Location of Repository

"How Rich Countries Became Rich and Why Poor Countries Remain Poor: It's the Economic Structure . . . Duh!"

By Jesus Felipe, Utsav Kumar and Arnelyn Abdon

Abstract

Becoming a rich country requires the ability to produce and export commodities that embody certain characteristics. We classify 779 exported commodities according to two dimensions: (1) sophistication (measured by the income content of the products exported); and (2) connectivity to other products (a well-connected export basket is one that allows an easy jump to other potential exports). We identify 352 "good" products and 427 "bad" products. Based on this, we categorize 154 countries into four groups according to these two characteristics. There are 34 countries whose export basket contains a significant share of good products. We find 28 countries in a "middle product" trap. These are countries whose export baskets contain a significant share of products that are in the middle of the sophistication and connectivity spectra. We also find 17 countries that are in a "middle-low" product trap, and 75 countries that are in a difficult and precarious "low product" trap. These are countries whose export baskets contain a significant share of unsophisticated products that are poorly connected to other products. To escape this situation, these countries need to implement policies that would help them accumulate the capabilities needed to manufacture and export more sophisticated and better connected products.Bad Product; Capabilities; "Low Product" Trap; "Middle Product" Trap; Proximity; Sophistication; Structural Transformation

OAI identifier:

Suggested articles

Preview

Citations

  1. (2003). A Conclusion to Cross-National Growth Research: A Foreword ‘To the Countries Themselves’.”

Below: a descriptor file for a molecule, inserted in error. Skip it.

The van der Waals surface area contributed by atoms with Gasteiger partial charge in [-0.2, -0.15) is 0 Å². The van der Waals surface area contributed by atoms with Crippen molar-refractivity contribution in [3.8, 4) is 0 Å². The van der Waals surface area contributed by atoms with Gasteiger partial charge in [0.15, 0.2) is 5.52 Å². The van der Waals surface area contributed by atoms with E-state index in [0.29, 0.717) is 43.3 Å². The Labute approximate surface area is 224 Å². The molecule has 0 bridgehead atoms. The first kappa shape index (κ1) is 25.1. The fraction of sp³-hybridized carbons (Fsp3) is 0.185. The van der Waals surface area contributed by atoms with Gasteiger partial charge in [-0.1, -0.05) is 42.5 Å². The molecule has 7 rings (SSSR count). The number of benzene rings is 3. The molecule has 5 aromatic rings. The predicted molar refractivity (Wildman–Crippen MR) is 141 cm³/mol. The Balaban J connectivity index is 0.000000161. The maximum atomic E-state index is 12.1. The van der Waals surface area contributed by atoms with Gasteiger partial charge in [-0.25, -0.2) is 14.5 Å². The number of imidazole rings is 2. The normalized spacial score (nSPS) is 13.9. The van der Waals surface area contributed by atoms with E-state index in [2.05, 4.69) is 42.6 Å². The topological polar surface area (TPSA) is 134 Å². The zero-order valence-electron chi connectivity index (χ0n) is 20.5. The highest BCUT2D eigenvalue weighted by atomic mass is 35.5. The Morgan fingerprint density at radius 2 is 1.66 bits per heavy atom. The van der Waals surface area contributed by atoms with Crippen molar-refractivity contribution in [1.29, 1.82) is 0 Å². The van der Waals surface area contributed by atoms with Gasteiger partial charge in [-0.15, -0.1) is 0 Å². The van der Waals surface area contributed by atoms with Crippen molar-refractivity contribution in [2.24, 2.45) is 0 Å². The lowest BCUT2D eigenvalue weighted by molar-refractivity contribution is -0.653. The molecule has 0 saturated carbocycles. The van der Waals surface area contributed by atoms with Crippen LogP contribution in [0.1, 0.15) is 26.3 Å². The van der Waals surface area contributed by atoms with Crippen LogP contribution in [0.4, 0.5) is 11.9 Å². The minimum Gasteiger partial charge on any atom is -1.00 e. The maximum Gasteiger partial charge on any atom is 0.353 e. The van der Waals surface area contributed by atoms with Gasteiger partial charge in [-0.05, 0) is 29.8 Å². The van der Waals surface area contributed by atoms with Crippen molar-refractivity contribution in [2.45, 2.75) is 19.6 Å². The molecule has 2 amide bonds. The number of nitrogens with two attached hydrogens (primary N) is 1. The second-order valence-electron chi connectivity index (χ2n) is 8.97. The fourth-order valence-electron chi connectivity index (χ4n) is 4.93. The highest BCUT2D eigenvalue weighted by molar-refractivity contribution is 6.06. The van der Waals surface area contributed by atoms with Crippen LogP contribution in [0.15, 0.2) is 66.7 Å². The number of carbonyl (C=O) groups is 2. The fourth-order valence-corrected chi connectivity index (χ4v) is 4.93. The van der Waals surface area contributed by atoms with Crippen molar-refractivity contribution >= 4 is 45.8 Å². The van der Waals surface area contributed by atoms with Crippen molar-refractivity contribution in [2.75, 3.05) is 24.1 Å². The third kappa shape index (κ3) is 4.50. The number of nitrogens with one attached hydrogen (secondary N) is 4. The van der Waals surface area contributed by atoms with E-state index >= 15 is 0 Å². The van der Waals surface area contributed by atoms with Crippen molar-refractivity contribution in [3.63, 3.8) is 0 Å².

2. (1956). A Contribution to the Theory of
  3. (1956). A Theory of the Low-Level Equilibrium Trap in
  4. (1939). An Essay in Dynamic Theory.”
  5. (1946). Capital Expansion,
  6. (2003). Economic Development as Self-discovery.”
  7. (1995). Economic Growth.
  8. (1957). Economic Theory and Under-Developed Regions.
  9. (1998). Endogenous Growth Theory.
  10. (1986). Industrialization and growth: A comparative study.
  11. (2000). Industrialization under WTO Law.” Available at: www.unctad10.org/pdfs/ux_tdxrt1d7.en.pdf
  12. (2002). Kicking Away the Ladder.
  13. (2004). Mapping Fragmentation: Electronics and Automobiles
  14. (1966). Modern Economic Growth.
  15. (1988). On the Mechanics of Economic Development.”
  16. (1994). Productivity and Growth: A Disaggregated
  17. (2005). Rich Trades, Scarce Capabilities: Industrial Development Revisited.” Keynes Lecture, British Academy
  18. (2009). Sectoral Engines of Growth in Developing Asia: Stylized Facts and Implications.”
  19. (2000). Securing our future in a global economy.
  20. (1967). Strategic Factors in Economic Development.
  21. Technological Change and Industrialization in the Asian Newly Industrializing Economies: Achievements and Challenges.”
  22. (1970). The Case for Regional Policies.”
  23. (2002). The Elusive Quest for Growth: Economists’ Adventures and Misadventures in the Tropics.
  24. (1996). The low-skill, bad-job trap.”
  25. (1993). The O-Ring Theory of Economic Development.”
  26. (2006). The Structure of the Product Space and the Evolution of Comparative Advantage.” Working Paper 128.
  27. The Technological Structure and Performance of Developing Country Manufactured Exports,
  28. (1955). The Theory of Economic Growth.
  29. (2008). Trade Liberalisation and the Poverty of Nations.
  30. (1965). Trade Liberalization and Revealed Comparative Advantage.”
  31. (2007). What you export matters.”
  32. (2010). Why has China succeeded? And Why it Will Continue to Do So.” Working Paper 611. Annandale-on-Hudson,

To submit an update or takedown request for this paper, please submit an Update/Correction/Removal Request.